. In New doctrines or measures are in the death of his beloved Son, God troduced, and then laid aside. Her has opened a way of life and salva. esies make their appearance, and tion for ruined man. He has laid have their advocates, and after a a foundation of hope for the world. while are refuted, and die away. It is a sure foundation; it is the only Now the church is protected, and foundation. And this point God is now persecuted. There are revive continually and variously illustrating

in his providence. The foregoing we would regard it as God does, or remarks teach us how he illustrates if we would be greatly interested it. It is by an endless succession and instructed by it. of experiments. God is showing The second lesson which the subhis creatures, not only in his word, ject is fitted to impress upon us, is but by the events of his providence, the importance of that first prioci. -by actual and oft repeated exper. ple of Protestantism,--the Bible the iments, taking place before their only rule of faith and practice. eyes, that the gospel is the only This implies, that when the canon source of real blessing to them, and of Scripture is once settled, and the that if they would be happy, they meaning of it ascertained, there be must put their trust in Christ alone. no more questions asked respecting Some of these experiments we have it. We are to rest in the decisions already considered; and the ma- of God's holy word,—desiring neiking of them, and of others like ther to rise above it, nor to fall bethem, has filled up, to a great ex. low it; neither to add to it, nor tent, the history both of the church take from it. and world. The entire history of The great Protestant principle as the past is little more than a history to the sufficiency of Scripture has of these various experiments, all been violated in several ways, and standing connected with the great by very different classes of persons. subject of redemption, and all cal. It has been violated by Tractarians, culated and intended—if men could Romanists, and all those other sects, but see it—to call them back from who would connect with the Bible, the vain search after happiness, and and receive as a part of their rule bring them to trust in Christ alone. of faith, the traditions of the elders,

President Edwards commenced and canons of the church. It has an extended history of the church, been violated by fanatics, mystics, and entitled it “ A History of Re- and impostors, who have made predemption.” In a more enlarged tences to inspiration, and have subsense, the same title might be given stituted their own dreams and fanto a full history of the world. It is cies in place of the revelations of all a history of redemption. Not God. It has been violated by lib. that every thing which has taken eralists of various names, who, displace on earth has been of a directly satisfied with much that the Bible religious character; far from it. contains, have undertaken, by dint But every thing has stood connect. of criticism and false interpretation, ed, in some way, with redemption. to cut it down, or explain it away, Every thing has had a bearing on till nothing is left which offends the this mighty subject. Even in those proud and selfish heart. But in parts of the earth where Christ is whatever direction, or by whatever not named, and his religion is not means, the great principle before us known, the providence of God has has been invaded, the flood-gates been silently, secretly at work, in of corruption have been invariably subserviency to the designs of re- opened, through which streams of deeming mercy.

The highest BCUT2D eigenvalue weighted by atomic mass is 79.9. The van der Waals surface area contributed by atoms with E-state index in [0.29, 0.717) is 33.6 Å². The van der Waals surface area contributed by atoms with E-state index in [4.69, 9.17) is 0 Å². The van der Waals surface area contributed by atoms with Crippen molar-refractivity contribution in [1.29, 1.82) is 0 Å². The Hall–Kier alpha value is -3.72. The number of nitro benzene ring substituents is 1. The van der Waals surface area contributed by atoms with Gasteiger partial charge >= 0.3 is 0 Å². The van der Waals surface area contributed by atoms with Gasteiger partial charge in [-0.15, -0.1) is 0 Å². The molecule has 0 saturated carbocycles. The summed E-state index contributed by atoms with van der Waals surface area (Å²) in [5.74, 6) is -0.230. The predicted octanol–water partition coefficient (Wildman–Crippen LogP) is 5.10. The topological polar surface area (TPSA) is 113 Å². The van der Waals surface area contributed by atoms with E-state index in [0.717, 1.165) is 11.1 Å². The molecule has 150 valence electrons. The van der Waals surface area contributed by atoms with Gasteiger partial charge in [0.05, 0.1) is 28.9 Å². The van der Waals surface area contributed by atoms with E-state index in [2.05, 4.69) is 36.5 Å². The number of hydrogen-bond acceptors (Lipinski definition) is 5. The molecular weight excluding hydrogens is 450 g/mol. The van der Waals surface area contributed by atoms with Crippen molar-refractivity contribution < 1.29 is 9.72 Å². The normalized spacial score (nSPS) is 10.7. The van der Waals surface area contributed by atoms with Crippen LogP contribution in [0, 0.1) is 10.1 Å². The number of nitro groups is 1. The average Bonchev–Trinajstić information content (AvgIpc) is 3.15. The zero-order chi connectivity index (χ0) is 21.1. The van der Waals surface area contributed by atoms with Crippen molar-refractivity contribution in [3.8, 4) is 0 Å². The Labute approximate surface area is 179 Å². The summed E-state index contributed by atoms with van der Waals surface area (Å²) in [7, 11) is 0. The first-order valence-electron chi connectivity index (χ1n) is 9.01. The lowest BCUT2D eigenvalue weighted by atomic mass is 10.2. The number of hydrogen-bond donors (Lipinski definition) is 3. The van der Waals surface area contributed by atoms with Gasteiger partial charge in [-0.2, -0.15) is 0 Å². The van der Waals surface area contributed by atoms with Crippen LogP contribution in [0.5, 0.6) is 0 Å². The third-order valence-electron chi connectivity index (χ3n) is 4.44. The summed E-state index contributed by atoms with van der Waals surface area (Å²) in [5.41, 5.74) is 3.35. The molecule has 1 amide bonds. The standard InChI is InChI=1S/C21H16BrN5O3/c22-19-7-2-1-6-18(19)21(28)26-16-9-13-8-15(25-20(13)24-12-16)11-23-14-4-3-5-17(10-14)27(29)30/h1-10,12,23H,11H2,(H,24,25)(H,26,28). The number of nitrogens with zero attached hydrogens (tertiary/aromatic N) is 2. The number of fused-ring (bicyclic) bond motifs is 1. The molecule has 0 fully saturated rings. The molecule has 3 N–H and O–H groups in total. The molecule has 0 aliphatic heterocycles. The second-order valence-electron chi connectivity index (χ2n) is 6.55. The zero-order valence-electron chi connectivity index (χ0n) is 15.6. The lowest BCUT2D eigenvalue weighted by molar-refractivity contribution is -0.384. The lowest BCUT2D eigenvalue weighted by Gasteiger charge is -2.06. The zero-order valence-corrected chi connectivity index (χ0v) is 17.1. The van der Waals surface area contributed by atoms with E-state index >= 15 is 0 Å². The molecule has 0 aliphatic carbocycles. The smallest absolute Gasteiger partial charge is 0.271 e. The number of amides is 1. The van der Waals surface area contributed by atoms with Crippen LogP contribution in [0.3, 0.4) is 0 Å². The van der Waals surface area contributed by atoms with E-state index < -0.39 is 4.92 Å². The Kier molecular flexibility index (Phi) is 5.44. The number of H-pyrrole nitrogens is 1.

An experiment error and wickedness have poured, has been going on there, which is to desolate the vineyard of the Lord. already of great value to the church Nearly all those vain and wicked and world, showing the hopeless experiments which have been made misery of departing from God, and in Christendom during the last eighlosing the knowledge of his salva. teen hundred years, and in the mation. It is in its connexion with re. king of which the church has been demption, that we must come to corrupted and wasted, have come in look at the history of the world, if upon it in this way. They could have come in no other. If the Bi. come to Christ. We try every othble had been uniformly and consis. er foundation, before we consent to tently adhered to, as the only rule build upon Christ alone. The world's of faith and practice, those long history is filled up with vaio and ages of delusion and darkness, so fruitless experiments, in the search painful to the eye and the heart of after happiness; nor is the heart of benevolence, had never been. The restless man weaned from them even church had been comparatively pure, now. He is as much inclined as and the world had been blessed. ever to forsake the fountain of liv.

But the great lesson which this ing waters, and hew out for himself subject is fitted to teach and im- cisterns which can hold no water. press, is that with which the discus. How long is this miserable course sion commenced. The Gospel the of things to continue? When shall grand remedy for human woes, and it have an end? Is it not sime, even the only source of real blessing to now, that we commence learning the world. " Other foundation can the lessons of heavenly wisdom? no man lay than that is laid, which Is it not time that we listen to the is Jesus Christ." Of all lessons, voice of our Heavenly Father, cry. divine or human, this is infinitely ing to us, not only from the pages the most important to be learned. of his word, but from every leaf It is the lesson which, of all others, and line of the great book of his God has been at the most pains to providence, and saying: None but teach us.

And yet it is that to which Christ. Nothing but Christ. Oik. we are naturally the most averse. er foundation can no man lay than We turn every way, before we that is laid, which is Jesus Christ.